“I came from the start-up background and understand implicitly how difficult it is to raise funding for a new business venture. Zoosh Ventures has access to some quality technical people, that a start-up company would never get access to. Though someone might be an expert in a particular industry e.g. Shoe manufacturing, it is highly unlikely that they will have the expertise to create a technology company. We provide the technical elements that they might be lacking.”
Farrell believes that there should be a constructive partnership approach. He invests in ventures where he can immediately see where a proposed product can fit the market.
“Zoosh Ventures invests in the entrepreneur as much as the idea itself. The idea itself will be thrashed out and paired with the right technology solution. But as important as developing key technology is, we also provide financial investment. We created an investment fund called ‘Zoosh Investment Partnership’ with a network of angel investors who believed in our strategy. The founders of IDASO and TIXSERVE (early companies Zoosh Ventures invested in) are unbelievably strong people. They impressed us with their detailed industry knowledge and convinced us they were capable of overcoming any challenge. They are the types of people we enjoy working with to help build a product.”
On top of investing in their 12 portfolio companies, Zoom Ventures has built over 50 digital products aimed at small and medium-sized companies (SME).
“People are looking to move to the cloud. If you have a big IT department then that’s fine, but most SME’s don’t. There are loads of these types of companies looking to get a piece of the digital action. They are looking to re-invent themselves and are similar in many ways to start-ups.”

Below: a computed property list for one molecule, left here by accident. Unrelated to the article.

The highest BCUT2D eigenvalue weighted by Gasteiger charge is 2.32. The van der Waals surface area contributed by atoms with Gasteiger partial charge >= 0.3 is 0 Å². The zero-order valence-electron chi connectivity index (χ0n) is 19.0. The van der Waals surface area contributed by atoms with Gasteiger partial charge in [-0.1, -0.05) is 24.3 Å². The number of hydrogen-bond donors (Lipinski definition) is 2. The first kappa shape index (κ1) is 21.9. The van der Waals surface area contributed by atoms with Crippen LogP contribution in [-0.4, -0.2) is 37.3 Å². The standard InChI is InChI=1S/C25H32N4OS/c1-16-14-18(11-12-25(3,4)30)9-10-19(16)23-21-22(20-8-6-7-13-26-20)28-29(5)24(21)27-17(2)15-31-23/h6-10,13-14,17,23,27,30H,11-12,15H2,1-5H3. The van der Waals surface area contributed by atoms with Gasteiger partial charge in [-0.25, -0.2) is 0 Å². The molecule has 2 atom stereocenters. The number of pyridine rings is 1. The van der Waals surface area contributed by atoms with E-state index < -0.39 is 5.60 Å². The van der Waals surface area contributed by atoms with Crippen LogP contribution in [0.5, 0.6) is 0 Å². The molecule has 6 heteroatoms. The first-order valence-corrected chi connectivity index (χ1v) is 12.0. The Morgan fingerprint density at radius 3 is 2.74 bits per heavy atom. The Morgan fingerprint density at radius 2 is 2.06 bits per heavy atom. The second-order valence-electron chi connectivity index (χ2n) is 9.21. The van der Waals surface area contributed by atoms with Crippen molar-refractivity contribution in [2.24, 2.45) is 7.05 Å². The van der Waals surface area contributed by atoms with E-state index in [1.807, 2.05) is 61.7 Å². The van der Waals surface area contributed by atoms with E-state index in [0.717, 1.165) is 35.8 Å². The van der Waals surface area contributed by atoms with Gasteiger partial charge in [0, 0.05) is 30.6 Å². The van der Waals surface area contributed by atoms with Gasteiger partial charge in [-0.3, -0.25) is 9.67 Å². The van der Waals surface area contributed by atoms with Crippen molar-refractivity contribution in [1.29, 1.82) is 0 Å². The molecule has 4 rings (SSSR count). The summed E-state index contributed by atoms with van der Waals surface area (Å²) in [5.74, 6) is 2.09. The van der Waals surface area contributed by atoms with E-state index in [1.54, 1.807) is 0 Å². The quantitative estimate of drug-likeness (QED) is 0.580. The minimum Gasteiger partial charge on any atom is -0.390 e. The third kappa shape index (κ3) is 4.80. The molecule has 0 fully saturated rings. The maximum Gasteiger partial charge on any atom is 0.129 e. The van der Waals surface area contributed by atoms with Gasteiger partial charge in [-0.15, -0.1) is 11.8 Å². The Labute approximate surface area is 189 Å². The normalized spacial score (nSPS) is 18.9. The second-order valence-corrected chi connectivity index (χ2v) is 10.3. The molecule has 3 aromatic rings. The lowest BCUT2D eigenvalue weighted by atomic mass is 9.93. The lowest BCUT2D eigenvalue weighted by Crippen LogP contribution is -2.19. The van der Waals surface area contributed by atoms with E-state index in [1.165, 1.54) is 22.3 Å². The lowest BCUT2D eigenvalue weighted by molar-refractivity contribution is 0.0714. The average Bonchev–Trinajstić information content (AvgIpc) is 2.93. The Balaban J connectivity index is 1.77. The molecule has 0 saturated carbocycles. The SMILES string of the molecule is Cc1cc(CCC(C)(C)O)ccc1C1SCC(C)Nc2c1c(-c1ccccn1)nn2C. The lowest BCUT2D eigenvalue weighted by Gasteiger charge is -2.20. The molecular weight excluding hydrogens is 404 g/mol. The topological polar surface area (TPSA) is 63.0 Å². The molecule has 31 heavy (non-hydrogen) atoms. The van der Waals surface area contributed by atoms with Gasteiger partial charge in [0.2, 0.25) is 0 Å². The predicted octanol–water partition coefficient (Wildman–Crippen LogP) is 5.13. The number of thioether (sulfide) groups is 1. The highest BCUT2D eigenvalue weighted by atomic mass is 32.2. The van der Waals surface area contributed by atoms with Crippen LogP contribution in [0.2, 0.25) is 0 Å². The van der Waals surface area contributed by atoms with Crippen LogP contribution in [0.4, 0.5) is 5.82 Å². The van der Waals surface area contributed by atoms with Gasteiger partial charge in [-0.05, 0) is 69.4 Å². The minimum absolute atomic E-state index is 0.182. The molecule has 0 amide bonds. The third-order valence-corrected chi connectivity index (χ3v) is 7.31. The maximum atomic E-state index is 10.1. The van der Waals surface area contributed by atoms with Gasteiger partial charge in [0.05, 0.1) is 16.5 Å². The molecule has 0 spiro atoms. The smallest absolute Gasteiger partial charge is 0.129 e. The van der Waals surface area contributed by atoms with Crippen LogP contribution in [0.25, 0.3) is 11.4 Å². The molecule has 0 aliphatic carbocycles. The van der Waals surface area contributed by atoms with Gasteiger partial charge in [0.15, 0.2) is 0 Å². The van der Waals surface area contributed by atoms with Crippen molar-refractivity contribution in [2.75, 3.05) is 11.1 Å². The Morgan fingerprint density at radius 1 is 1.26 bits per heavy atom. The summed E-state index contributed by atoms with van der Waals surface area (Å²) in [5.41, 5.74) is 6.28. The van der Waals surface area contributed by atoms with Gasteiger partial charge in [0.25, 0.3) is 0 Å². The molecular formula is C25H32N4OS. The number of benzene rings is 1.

Farrell explained that it could take up to 3 years before a start-up business meets the criteria for Enterprise Ireland to get involved by classing it as a High Potential Start-Up (HPSU). Typically, a HPSU must be ready to trade internationally and have the potential to create at least 10 jobs and €1million in sales.
“3 years is way too long because at that time your competitors in China are already doing it much quicker. We try and fast track that whole process by getting your company the initial funding it needs to the point that it can do a Series A round of investment (this is where the start-up will raise a substantial round of money to fund its further expansion.) Currently, Zoosh Ventures doesn’t get involved at that stage. However, for 2021 we are putting together a bigger investment fund that will allow us to invest a lot more money. That will be a significant milestone and allow us to build further value in the company.”
I asked Farrell whether he had any personal favourites amongst the 12 companies he has invested in and also what he saw in the future for the firm.
“We love all our babies! IDASO is doing very well in the traffic and transportation data analysis industry. TIXSERVE, a company that creates digital tickets, recently won a major deal with English Rugby. Another company Xtract, which handles auto insurance claims, has secured a significant contract in the United States. ClubSpot helps to run sports clubs and launched a product during the Covid-19 lockdown. We have a strong pipeline of start-ups that we looking at as well as the portfolio of 12 which are at different stages in their development. Over the next 3 years, we see ourselves being involved in 35 companies and potentially looking at the creation of over 1000 jobs.”
Having a firm of Zoosh Ventures calibre in Mullingar lends further credibility to the town in the same way that Irish Manufacturing Research does. Every town in Ireland will pitch itself well above its weight to lure inward investment from multinationals. Mullingar however, is happy enough building its own multinational businesses. I ended by asking Farrell why he loved start-ups so much and he replied: “Because I don’t do Sudoku.”
This article was published in the Westmeath Topic 22/10/2020.